Born: September 22, 1942 Primary Instrument: Vocal
She's known as a jazz artist, but some only knew her as a disco artist, while others yet think of her in an R&B mode. So who is Marlena Shaw? Well.....she is all of these. Ask Marlena and she'll flat out tell you she's a jazz artist, yet there's no denying her R&B sides and her disco undertakings.
Born Marlina Burgess on September 22, 1942 in New Rochelle, New York, she inherited her love of music and jazz in particular from her uncle. After her uncle, Jimmy Burgess, introduced her to the recordings of Dizzy Gillespie and Miles Davis, she caught the jazz bug, and purchased records by Al Hibbler, a vocalist who had a big influence on her singing style. When she was ten she performed at Harlem's Apollo Theater, and despite the enthusiastic reception she received in front of one of the world's toughest audiences, her mother refused to let her go on the road with her uncle, a trumpet player.
Shaw began attending the State Teachers' College in Potsdam, N.Y. but later dropped out. For a time in 1963 she worked around New England with a trio led by Howard McGhee. By the mid-1960's she was performing regularly for audiences in the Catskills, Playboy clubs and other New York area clubs. She was discovered by Chess Records in 1966 while singing on the Playboy lounge circuit. On Chess' Cadet subsidiary, under the aegis of producer Richard Evans, she performed vocal counterparts of jazz hits such as Mercy Mercy Mercy by Cannonball Adderley and Wade In The Water by Ramsey Lewis Trio. Chess released two albums and a series of singles before Shaw left the company in 1968.
Through her accountant, she was brought to the attention of bandleader Count Basie, and she ended up singing with the Basie band for four years. In 1972, after leaving the Basie Orchestra, Shaw was the first female vocalist signed to Blue Note Records, and she toured for a while with the late Sammy Davis, Jr. Shaw recorded five albums and several singles for Blue Note, and critics likened her singing style to Dinah Washington and Sarah Vaughan.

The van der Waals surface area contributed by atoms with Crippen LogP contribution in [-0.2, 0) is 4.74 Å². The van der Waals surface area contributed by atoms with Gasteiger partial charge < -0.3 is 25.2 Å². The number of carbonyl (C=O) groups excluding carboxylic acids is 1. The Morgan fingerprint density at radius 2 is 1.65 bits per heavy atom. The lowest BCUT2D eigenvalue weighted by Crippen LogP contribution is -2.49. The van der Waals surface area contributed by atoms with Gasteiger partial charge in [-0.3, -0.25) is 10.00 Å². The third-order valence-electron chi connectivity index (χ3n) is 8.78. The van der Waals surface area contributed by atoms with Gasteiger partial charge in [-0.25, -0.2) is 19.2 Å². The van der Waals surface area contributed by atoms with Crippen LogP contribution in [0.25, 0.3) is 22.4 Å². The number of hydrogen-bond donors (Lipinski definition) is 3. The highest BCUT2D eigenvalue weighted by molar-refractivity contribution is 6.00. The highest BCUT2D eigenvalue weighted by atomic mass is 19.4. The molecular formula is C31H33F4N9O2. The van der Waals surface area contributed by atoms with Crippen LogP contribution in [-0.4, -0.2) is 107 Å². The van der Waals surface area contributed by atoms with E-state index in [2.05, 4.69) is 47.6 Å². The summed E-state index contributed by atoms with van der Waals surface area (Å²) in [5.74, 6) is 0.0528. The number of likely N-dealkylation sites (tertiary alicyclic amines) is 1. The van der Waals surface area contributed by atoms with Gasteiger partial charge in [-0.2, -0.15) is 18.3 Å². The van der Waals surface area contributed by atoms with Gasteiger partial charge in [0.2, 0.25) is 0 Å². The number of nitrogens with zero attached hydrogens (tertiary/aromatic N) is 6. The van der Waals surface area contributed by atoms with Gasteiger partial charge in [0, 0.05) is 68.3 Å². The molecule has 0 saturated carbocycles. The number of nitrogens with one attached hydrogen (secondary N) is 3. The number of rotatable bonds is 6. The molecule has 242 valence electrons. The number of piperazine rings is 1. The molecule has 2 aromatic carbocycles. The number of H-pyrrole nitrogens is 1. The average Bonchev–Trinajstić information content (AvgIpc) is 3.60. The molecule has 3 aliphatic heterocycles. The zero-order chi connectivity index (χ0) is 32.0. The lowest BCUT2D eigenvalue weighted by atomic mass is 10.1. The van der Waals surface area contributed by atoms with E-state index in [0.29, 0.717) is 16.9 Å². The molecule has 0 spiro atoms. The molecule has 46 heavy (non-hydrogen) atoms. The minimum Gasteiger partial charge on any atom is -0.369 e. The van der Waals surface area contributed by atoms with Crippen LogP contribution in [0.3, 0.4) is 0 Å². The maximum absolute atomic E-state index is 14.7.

By 1977 Shaw was ready for a move. The move was two- fold, first to a new label, Columbia Records, and secondly to the more profitable pop and R&B arena. Her first offering was Sweet Beginnings. It produced the out-of-the-box smash Yu-Ma/Go Away Little Boy which has since become her trademark song. A second album followed in 1978, Acting Up which was finely crafted and well produced and contained the hit single Don't Ask To Stay Until Tomorrow. The song was the theme from the blockbuster movie Looking For Mr. Goodbar.
By 1979 Marlena was feeling the pressure from Columbia Records for another hit. Columbia has always been a hit- singles driven company unlike Blue Note or Verve which are more repertoire and artist driven. Disco was in full swing, and to many, Marlena sold-out by jumping on the disco band wagon. Ironically this, her most successful album for Columbia, would be her last for them. Take A Bite or the actual cover title music is a feast...so sit at my table and....Take A Bite was a triumphant smash.
In 1982 a small independent West Coast label contacted Marlena and she was persuaded to record one album for them. Let Me In Your Life was released after her disco- phase and before her return to jazz.
Like the prodigal child returning home, Marlena came back to her real love, jazz, in the mid 1980's. Two albums followed on the legendary Verve label, both to very favorable reviews. Followed by a move to the Concord Jazz label in the 1990's she released two more highly successful albums to rave reviews.
CBS/Sony released in 1999; Go Away Little Boy: The Sass & Soul Of Marlena Shaw.
In 2000, her tremendous overseas popularity led to “Anthology,” a splendid collection from London’s Soul Brother Records, and two hits for Sony Japan: “Live in Tokyo” (2002) and “Lookin’ for Love,” (2003
Looking and sounding better than ever, Shaw continues to dazzle audiences with her intoxicating blend of straight ahead jazz, soul, pop and classic R&B, but her recordings will also satisfy fans of traditional jazz who have no prejudices about blues and R&B.
Source: James Nadal